James MacPherson, Associated Press, Published September 10 2012
New ND oil patch jail paid for 20 years early, but its already fullWILLISTON, N.D. — It was supposed to take a quarter-century for Williston to retire the bond on a multimillion-dollar jail and law enforcement center designed to handle prisoner growth for decades.
But just five years after the Williams County Law Enforcement Center opened the lockup is paid in full but also has reached capacity. The reason: the explosion of oil activity in western North Dakota.
“My 50-year jail turned into five,” Williams County Sheriff Scott Busching said. “I'm in the same shape I was before we built this thing. I'm full again.”
Voters approved a half-cent sales tax in November 2006 to fund the $16 million center in the busiest city in the state's oil patch. Ground was broken in April 2007 and construction was completed in late 2008.
The 79,000-sq.-foot, 116-bed facility nearly quadrupled the capacity of the old facility built in 1952.
Busching said crime is up in the region due to the soaring population of oil workers. There also is a shortage of judges, prosecutors and defense attorneys to handle the increase, he said.
“The court system is so backed up that we're holding people longer, from 30 to 60 days to four to seven months,” Busching said.
The center also houses the sheriff's department, Williston Police Department, and regional offices of the North Dakota Highway Patrol and state Bureau of Criminal Investigation.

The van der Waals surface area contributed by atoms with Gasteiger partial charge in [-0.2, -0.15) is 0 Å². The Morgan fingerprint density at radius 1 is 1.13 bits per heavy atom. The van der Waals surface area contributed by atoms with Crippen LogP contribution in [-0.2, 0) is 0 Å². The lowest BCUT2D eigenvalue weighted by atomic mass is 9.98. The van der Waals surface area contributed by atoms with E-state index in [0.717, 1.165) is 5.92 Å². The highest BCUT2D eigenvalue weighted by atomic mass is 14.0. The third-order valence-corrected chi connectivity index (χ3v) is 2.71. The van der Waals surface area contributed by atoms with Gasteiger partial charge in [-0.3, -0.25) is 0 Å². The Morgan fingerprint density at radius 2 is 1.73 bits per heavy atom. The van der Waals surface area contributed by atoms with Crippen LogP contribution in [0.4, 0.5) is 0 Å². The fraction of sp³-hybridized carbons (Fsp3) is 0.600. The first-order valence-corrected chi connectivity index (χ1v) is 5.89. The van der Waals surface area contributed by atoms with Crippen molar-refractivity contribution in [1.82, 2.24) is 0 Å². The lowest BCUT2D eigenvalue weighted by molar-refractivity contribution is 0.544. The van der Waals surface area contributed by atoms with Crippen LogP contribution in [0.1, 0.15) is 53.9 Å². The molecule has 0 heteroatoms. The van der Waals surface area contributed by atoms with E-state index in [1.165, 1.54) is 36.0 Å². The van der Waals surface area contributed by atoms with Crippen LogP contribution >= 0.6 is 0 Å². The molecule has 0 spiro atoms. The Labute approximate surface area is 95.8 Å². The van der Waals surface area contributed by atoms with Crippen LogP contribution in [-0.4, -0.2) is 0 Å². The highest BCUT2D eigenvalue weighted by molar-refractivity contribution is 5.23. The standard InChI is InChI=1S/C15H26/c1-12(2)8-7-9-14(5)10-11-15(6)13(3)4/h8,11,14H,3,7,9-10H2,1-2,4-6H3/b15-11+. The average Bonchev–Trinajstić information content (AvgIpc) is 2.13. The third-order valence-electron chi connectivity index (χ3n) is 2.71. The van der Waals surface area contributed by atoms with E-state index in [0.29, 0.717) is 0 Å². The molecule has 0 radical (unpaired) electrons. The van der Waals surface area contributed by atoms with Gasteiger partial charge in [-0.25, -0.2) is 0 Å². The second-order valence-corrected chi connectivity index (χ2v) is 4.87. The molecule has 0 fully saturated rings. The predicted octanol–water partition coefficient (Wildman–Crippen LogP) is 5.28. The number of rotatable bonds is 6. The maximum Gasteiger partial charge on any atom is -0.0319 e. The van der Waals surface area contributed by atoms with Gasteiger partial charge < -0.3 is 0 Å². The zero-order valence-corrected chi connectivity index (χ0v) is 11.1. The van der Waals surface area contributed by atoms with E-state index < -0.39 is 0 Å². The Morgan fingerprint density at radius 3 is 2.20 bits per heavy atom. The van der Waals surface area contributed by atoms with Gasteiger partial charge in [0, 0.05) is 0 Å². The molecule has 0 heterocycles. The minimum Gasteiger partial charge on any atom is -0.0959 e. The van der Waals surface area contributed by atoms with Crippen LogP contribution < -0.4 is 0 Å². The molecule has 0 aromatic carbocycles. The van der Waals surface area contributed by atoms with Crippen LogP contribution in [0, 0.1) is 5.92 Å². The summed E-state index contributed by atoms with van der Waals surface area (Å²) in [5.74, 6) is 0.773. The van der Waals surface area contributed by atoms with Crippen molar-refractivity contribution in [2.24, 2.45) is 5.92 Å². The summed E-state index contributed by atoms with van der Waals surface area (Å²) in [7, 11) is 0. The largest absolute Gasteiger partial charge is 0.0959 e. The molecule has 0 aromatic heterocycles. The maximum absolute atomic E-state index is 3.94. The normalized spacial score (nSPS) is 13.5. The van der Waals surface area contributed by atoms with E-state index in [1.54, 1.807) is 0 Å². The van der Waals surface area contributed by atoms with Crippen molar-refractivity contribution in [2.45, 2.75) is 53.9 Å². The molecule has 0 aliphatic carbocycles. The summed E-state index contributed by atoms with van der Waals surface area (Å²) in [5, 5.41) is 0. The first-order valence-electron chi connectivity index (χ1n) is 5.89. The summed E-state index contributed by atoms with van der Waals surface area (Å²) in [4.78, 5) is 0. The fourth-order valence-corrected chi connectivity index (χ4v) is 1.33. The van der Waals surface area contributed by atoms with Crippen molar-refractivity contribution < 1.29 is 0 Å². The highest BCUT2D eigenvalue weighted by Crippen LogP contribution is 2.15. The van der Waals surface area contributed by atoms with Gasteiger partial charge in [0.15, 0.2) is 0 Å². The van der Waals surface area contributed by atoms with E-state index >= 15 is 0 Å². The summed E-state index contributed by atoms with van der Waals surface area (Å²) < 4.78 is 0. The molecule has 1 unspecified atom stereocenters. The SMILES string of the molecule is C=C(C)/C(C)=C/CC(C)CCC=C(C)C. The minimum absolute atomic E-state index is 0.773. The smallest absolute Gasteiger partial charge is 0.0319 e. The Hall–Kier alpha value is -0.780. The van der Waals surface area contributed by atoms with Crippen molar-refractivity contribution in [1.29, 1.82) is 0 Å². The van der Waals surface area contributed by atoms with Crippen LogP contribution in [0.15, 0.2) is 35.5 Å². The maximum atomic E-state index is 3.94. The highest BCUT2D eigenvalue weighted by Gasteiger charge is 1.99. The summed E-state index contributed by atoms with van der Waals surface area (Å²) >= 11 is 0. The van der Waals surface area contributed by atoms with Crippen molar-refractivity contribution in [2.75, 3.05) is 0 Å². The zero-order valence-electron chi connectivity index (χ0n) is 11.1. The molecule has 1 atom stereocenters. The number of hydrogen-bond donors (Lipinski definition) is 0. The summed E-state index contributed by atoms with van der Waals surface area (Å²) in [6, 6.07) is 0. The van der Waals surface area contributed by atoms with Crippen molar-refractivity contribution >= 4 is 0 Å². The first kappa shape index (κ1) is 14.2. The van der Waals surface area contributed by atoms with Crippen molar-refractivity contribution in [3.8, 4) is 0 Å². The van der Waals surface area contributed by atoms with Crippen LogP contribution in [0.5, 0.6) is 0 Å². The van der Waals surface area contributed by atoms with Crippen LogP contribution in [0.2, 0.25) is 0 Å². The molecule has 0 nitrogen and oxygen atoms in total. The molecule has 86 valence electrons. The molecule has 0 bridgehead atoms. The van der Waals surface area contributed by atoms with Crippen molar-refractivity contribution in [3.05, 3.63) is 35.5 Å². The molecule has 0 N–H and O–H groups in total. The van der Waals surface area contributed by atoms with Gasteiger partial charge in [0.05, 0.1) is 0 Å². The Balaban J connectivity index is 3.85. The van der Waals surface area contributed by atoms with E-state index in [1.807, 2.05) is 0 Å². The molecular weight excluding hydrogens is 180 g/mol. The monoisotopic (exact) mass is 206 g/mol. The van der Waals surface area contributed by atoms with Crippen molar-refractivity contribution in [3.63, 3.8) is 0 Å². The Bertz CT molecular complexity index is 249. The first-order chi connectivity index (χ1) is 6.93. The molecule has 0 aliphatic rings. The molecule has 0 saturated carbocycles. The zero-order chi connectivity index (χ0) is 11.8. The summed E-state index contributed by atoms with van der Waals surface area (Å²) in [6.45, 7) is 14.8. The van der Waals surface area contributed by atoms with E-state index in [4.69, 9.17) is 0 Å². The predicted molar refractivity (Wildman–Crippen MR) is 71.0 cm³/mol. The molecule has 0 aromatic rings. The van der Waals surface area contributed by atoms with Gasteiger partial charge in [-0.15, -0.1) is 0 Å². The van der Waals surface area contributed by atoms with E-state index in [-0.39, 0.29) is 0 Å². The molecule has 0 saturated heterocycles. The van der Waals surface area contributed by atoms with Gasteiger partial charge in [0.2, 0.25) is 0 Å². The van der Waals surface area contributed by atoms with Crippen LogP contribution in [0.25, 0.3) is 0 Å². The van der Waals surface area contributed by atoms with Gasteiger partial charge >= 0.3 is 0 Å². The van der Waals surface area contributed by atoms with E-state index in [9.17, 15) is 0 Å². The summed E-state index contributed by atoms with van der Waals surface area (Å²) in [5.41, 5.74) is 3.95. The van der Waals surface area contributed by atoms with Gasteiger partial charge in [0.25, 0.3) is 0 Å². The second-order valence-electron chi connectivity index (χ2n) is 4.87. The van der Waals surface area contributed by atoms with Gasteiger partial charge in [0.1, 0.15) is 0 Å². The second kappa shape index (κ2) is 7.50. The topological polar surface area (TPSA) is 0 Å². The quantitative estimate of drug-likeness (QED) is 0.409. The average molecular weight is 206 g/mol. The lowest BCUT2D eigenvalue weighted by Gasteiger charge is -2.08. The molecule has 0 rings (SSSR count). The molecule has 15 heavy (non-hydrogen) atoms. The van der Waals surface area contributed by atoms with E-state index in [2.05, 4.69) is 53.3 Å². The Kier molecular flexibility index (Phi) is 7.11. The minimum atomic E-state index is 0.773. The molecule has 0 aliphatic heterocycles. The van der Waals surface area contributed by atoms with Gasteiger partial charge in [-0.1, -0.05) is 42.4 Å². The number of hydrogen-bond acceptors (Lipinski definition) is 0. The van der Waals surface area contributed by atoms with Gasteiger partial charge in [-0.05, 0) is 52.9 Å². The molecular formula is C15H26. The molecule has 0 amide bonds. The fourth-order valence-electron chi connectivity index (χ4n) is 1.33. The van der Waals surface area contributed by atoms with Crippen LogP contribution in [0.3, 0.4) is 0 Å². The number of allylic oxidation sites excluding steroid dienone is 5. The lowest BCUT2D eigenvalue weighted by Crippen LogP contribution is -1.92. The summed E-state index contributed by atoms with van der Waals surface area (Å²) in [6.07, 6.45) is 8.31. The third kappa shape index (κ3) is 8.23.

Busching and Williams County Commissioner Dan Kalil said the idea for a law enforcement center and expanded jail was a tough sell to residents. Both men said they went door-to-door pitching the plan but were met with doubts about whether such a facility was needed or if the county had the wherewithal to fund it.
“When I went on the road to sell this to the public, I gave them my word that this was a 50-year-building,” Busching said. “No one could have predicted that this would happen.”
Thanks to advanced horizontal drilling techniques in the rich Bakken and Three Forks formations in the western part of the state, North Dakota has risen from the nation's ninth-leading oil producing state to the nation's No. 2 producer in just six years.
Kalil said the bond for the law enforcement center will be retired next month but county commissioners likely will ask voters to keep the half-cent sales tax on the books to help pay for a possible expansion to the facility and other infrastructure needs.
“I think the public will support it,” Kalil said. “The state isn't going to send boxes of cash up here. And even if they did, it's not going to be here overnight.”
The oil boom has made Williams County the state's leading county for taxable sales and Williston its leading city.
During January, February and March, Williams County recorded more than $1 billion in taxable sales and purchases, up almost 90 percent from the same three months in 2011, state Tax Department records show.
Williston recorded $791 million in taxable sales and purchases during the first quarter of 2012, up 76 percent from the prior year. Fargo, North Dakota's biggest city with four times the population of Williston, recorded $541.8 million in taxable sales and purchases for the first three months of 2012, state Tax Department records show.
Williston ranked fifth during 2009, behind Fargo, Bismarck, Grand Forks and Minot.
“That kind of economic impact boggles the mind,” Kalil said. “People are smart enough to recognize that this isn't all coming from the grocery stores or Wal-Mart — it's coming from all the material that going out to the oil fields.”
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